Walter “Wally” G. Watts, age 75 passed away on Monday, April 22, 2019 in Los Alamos, NM.
A Celebration of Wally’s life will be held on Wednesday, May 8, 2019 at 11 AM at the Unitarian Church of Los Alamos, 1738 North Sage Street, Los Alamos, NM 87544. A reception will follow at the church.
In Memoriam donations will be sent to the auto mechanics department in a nearby town. Information will be provided as soon as it is set it up.
Wally’s life was about surviving, loving his family, and dreaming up projects that fixed things, often in unusual, out-of-the-box ways that had a way of working. His first challenge came when he accidentally drank some carbon tetrachloride, a chemical that someone had left in his drinking cup. His life was saved by the quick thinking of his father, an innovative doctor, and the copious amounts of water his mother urged on him. Still, his liver was damaged and would form the narrative for the end of his life. Expected to live for two weeks, he managed to create what one doctor at MD Anderson observed was seventy years of a rich life.
His young life included roaming the desert around Boulder City, Nevada, his home town, scooping up critters such as Gila monsters in glass jars. At first, he explored on foot but by sixteen years of age, he was fixing up old cars and “desert bombing,” often at night.
While attending the University of Nevada at Reno, he met his wife Sue on an airplane flight home. Their favorite dates included dancing in the moonlight and driving through the Sierra Nevada Mountains in an aging truck with a slipping clutch. After graduation, he married Sue and joined General Electric in Rome, Georgia, where he designed transformers. Life there centered around their two children, Elizabeth and David, and two teenagers who came to live with them, Steve and JoAnn Holt. He became a Boy Scout leader to a group of boys from an underprivileged community and kept the air conditioning running in a small Methodist church.
In 1979, Wally was offered the perfect job that fit his talents for identifying and fixing electric problems on an industrial scale. In Birmingham, Alabama, he became well-known for his quick and innovative solutions, as well as his ability to plan maintenance outages involving a hundred engineers. During the time in Birmingham, the family enjoyed taking many road trips in a variety of unusual motor homes. He continued his work with Boy Scouts.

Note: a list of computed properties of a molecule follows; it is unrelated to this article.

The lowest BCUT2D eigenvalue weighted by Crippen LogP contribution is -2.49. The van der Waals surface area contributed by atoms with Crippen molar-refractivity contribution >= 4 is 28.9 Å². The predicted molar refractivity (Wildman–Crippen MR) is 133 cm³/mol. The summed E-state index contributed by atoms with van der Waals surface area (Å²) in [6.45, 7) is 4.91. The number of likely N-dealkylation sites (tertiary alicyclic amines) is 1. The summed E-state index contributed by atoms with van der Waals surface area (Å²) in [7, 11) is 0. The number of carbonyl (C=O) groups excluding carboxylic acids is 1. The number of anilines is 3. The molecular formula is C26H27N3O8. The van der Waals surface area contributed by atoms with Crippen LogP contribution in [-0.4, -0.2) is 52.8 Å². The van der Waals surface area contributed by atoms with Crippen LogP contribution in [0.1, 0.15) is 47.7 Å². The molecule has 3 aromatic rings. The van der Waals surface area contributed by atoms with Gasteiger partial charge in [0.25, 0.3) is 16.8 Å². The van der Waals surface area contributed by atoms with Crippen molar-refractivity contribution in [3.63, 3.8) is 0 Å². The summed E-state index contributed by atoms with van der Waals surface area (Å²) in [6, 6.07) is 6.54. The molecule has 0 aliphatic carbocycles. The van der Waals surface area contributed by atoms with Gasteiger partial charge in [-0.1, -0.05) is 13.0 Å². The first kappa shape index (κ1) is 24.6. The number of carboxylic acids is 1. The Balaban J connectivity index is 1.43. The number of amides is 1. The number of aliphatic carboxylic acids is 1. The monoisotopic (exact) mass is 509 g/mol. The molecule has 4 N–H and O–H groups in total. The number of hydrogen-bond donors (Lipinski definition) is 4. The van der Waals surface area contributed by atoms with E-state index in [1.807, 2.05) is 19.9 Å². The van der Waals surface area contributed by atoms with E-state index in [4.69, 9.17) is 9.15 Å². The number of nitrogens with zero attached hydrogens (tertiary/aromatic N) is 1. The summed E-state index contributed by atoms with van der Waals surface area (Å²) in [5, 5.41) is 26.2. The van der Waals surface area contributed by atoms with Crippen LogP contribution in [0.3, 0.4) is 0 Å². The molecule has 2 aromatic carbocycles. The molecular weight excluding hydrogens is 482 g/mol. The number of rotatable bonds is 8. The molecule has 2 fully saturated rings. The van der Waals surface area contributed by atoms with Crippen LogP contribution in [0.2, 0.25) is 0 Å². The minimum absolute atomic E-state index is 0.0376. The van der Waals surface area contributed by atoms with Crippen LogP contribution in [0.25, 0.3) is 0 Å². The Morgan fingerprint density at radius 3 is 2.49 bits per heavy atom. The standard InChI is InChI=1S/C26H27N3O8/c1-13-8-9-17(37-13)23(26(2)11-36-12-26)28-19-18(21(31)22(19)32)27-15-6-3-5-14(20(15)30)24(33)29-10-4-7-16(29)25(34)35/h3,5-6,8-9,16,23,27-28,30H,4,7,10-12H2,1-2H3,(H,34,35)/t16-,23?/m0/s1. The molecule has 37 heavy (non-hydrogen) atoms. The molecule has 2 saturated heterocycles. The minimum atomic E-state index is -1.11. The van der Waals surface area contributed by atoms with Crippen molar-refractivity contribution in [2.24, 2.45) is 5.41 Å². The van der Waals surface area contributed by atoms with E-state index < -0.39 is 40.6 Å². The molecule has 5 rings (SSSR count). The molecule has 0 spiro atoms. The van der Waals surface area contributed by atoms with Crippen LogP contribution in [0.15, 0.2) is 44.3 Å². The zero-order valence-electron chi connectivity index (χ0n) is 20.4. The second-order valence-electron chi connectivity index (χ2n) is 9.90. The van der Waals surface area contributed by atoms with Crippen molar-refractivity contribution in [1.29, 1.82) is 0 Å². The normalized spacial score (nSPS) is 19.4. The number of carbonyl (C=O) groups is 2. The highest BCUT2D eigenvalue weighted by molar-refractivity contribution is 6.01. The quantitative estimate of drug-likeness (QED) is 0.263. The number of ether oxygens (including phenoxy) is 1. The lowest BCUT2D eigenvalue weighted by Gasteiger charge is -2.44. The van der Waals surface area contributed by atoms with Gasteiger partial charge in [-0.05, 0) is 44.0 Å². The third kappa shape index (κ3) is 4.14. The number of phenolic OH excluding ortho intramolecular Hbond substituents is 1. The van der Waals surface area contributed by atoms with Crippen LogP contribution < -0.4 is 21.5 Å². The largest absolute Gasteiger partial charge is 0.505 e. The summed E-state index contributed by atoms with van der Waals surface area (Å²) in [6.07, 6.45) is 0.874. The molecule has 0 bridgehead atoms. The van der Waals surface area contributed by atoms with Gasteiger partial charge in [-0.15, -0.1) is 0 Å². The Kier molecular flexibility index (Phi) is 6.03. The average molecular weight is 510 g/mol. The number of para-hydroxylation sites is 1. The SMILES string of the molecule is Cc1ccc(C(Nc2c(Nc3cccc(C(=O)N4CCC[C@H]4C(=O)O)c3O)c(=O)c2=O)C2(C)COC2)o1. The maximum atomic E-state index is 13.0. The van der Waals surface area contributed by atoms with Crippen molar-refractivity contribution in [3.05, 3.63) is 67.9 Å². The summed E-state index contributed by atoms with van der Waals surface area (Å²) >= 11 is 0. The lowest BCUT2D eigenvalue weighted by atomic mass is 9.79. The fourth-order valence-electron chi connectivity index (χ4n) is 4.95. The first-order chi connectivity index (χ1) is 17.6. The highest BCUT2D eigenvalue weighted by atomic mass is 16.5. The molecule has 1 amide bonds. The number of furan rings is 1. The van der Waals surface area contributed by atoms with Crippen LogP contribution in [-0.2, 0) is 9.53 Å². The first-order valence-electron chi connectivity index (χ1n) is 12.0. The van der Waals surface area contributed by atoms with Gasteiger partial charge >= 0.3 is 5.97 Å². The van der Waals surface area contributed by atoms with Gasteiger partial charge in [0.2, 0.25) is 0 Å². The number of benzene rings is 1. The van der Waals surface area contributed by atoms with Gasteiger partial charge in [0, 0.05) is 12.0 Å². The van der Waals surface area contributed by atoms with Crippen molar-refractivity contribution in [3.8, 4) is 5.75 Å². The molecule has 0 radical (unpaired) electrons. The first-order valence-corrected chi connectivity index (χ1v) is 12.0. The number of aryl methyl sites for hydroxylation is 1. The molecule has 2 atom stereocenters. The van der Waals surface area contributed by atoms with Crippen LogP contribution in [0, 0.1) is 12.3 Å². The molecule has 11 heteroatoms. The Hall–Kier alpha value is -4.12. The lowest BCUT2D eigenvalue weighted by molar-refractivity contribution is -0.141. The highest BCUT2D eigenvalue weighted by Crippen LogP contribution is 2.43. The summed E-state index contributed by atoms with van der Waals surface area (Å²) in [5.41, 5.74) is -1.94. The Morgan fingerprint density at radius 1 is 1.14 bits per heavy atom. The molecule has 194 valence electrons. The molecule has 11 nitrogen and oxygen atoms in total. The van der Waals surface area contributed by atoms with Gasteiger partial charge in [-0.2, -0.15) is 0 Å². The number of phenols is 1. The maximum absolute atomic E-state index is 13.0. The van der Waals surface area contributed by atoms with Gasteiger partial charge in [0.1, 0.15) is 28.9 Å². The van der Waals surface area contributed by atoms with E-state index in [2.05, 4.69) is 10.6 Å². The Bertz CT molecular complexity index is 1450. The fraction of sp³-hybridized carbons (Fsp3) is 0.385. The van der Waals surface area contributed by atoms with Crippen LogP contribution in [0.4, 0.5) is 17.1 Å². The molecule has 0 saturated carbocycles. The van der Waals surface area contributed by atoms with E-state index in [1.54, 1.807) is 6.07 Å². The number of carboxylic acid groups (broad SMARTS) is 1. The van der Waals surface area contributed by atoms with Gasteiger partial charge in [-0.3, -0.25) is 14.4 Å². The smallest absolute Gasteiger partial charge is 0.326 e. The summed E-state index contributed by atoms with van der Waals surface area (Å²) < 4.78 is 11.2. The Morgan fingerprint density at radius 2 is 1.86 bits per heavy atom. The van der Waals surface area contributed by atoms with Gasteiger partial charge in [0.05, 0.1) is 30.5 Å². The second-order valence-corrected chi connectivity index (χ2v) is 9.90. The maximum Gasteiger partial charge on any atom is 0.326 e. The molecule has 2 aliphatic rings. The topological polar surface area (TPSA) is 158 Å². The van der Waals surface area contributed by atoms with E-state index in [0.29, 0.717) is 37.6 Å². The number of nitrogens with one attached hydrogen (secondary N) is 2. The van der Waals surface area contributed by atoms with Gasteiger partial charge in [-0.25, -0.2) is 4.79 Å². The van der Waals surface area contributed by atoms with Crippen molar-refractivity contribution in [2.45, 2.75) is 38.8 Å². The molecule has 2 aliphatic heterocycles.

In 1995, General Electric offered Wally the position of area engineer for the Las Vegas, Nevada, area, and Wally and Sue moved back to Boulder City. After retiring, he joined a group that helped older folks deal with household maintenance issues. After the death of Sue’s mother, who shared a love of ice cream with Wally, Sue and Wally moved to Los Alamos to be near their daughter’s family, growing to include grandchildren Alexander and Kathryn. Wally and Sue enjoyed becoming an active part of their new community.
The road trips began in earnest: months traveling through northwest Canada and the United States, puttering along the canals of western England and Wales, visiting family and friends in the Southeast. They had two camping vehicles, one a venerable old motor home that could achieve 28 miles to the gallon and one a pickup camper that could handle the rough stuff. Wally was secretly delighted when something didn’t work, for it was a chance to fix things. His final huge community project organizing a group of volunteers to move the Unitarian church operations to temporary quarters and back to the new building. He took pleasure in helping develop their natural play lot.
The next year, Wally was diagnosed with liver cancer, the result of the carbon tet episode. He hoped for one more good year and with the help of the radiation oncology unit at MD Anderson in Houston, he had that year. A month-long stint with the proton therapy unit cleared his liver of tumors, so he and Sue embarked on a final two-month road trip in his beloved Vixen motor home to the Northeast to see the fall colors. It was like old times, just the two adventurers on the road, a perfect way to celebrate 51 wonderful years of marriage. By December, the tumors were back and this time there would be no more radiation. A course of chemo did not go well and he succumbed to the effects a dying liver has upon the body.
But the Old Engineer was not done yet. His will to keep on living was phenomenal. He fought back from ICU, beating out pneumonia, and was transferred to Aspen Ridge, a local assisted living home. There, he embarked on his last big project. Against medical advice, he began using his mother’s old remedy…drinking water. From there, he followed a checklist he had set for himself…food, bed exercise, wheelchair, walker, cane. When he became delusional from the side effects of a drug he was taking, he took himself off of it and a week before his death, he passed a mental status test and began to plan his final, final project…planning and orchestrating a move to another room. He died the morning of the planned move with his feet on the floor and a smile on his face. He died as he had lived…looking forward to the next project.